No nuclear deal between Iran and world powers is better than a "bad deal", Britain's foreign minister said Sunday as he arrived for talks just days before a deadline for an accord.
"We still have very big challenges if we are going to be able to get this deal done," Philip Hammond told reporters in Vienna.
"I have said many times before and I will say it again today, no deal is better than a bad deal. There are red lines that we cannot cross and some very difficult decisions and tough choices are going to have to be made by all of us," he said.
Hammond was due to join US Secretary of State John Kerry, Iranian Foreign Minister Mohammad Javad Zarif and their French, German and EU counterparts aiming to finalise a historic accord by Tuesday.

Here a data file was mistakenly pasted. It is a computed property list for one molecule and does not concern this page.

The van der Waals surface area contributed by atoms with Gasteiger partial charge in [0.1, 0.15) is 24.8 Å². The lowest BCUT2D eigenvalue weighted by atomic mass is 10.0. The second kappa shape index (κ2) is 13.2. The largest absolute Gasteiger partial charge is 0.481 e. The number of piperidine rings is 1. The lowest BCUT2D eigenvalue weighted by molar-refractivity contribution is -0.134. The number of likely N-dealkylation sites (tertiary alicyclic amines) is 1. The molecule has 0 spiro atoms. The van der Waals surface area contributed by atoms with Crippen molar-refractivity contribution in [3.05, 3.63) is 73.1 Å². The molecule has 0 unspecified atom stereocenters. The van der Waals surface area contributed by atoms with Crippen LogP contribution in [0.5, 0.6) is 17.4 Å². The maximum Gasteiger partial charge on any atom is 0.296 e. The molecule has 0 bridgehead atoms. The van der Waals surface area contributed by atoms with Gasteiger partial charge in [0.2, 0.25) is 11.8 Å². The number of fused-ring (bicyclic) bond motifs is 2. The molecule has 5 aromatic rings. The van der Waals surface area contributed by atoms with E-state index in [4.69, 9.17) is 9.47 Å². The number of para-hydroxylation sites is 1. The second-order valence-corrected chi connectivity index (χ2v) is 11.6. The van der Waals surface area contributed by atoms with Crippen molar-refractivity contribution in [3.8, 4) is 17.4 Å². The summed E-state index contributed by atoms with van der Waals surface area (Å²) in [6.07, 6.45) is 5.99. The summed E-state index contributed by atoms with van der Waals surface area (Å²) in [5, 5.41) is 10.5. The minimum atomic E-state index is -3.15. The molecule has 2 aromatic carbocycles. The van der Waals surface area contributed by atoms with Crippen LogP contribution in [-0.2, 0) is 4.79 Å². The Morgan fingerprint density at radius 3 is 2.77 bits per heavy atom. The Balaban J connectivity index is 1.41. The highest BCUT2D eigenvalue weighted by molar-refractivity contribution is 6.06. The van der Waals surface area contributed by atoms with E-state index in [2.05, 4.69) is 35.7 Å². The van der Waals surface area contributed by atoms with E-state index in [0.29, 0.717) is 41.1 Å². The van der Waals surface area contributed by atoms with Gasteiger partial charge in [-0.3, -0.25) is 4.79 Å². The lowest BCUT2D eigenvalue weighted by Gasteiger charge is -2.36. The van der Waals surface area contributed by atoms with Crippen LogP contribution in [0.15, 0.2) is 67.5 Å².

China and Russia, the other two countries in the six-country group, were represented by deputy foreign ministers.
Officials on both sides have said that the deadline may be missed, but only by a few days.
According to a framework deal agreed in April, Iran will sharply reduce its nuclear programme in scale and submit to tighter UN inspections in order to make any drive to make an atomic bomb virtually impossible.
In return Iran, which denies seeking the bomb, will see painful sanctions lifted. Tough remaining issues include the timing and pace of the sanctions relief and UN access to Iranian military bases.